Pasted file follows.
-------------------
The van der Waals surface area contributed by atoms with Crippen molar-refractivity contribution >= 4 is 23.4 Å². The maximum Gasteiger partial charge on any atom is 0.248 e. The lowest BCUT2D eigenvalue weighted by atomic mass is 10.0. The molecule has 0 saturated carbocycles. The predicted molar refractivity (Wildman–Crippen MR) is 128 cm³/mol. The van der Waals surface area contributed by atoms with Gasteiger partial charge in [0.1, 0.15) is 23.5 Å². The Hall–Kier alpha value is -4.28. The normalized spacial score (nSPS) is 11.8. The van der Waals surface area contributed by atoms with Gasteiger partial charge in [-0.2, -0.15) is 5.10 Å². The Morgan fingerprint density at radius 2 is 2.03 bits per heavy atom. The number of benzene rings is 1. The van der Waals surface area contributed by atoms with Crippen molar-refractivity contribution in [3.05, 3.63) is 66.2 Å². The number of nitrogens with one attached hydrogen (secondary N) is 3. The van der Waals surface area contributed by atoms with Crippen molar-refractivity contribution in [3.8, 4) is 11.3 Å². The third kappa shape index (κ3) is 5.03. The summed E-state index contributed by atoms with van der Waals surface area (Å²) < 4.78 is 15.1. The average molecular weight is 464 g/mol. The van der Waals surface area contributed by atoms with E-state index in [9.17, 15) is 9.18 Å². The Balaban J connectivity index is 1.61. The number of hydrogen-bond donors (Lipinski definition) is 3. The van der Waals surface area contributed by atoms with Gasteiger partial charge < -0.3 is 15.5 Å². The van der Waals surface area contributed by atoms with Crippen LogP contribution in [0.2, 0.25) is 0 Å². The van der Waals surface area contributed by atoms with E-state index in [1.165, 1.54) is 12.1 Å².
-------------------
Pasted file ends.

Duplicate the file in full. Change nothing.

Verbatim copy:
The van der Waals surface area contributed by atoms with Crippen molar-refractivity contribution >= 4 is 23.4 Å². The maximum Gasteiger partial charge on any atom is 0.248 e. The lowest BCUT2D eigenvalue weighted by atomic mass is 10.0. The molecule has 0 saturated carbocycles. The predicted molar refractivity (Wildman–Crippen MR) is 128 cm³/mol. The van der Waals surface area contributed by atoms with Gasteiger partial charge in [0.1, 0.15) is 23.5 Å². The Hall–Kier alpha value is -4.28. The normalized spacial score (nSPS) is 11.8. The van der Waals surface area contributed by atoms with Gasteiger partial charge in [-0.2, -0.15) is 5.10 Å². The Morgan fingerprint density at radius 2 is 2.03 bits per heavy atom. The number of benzene rings is 1. The van der Waals surface area contributed by atoms with Crippen molar-refractivity contribution in [3.05, 3.63) is 66.2 Å². The number of nitrogens with one attached hydrogen (secondary N) is 3. The van der Waals surface area contributed by atoms with Crippen molar-refractivity contribution in [3.8, 4) is 11.3 Å². The third kappa shape index (κ3) is 5.03. The summed E-state index contributed by atoms with van der Waals surface area (Å²) < 4.78 is 15.1. The average molecular weight is 464 g/mol. The van der Waals surface area contributed by atoms with E-state index in [9.17, 15) is 9.18 Å². The Balaban J connectivity index is 1.61. The number of hydrogen-bond donors (Lipinski definition) is 3. The van der Waals surface area contributed by atoms with Gasteiger partial charge < -0.3 is 15.5 Å². The van der Waals surface area contributed by atoms with Crippen LogP contribution in [0.2, 0.25) is 0 Å². The van der Waals surface area contributed by atoms with E-state index in [1.165, 1.54) is 12.1 Å².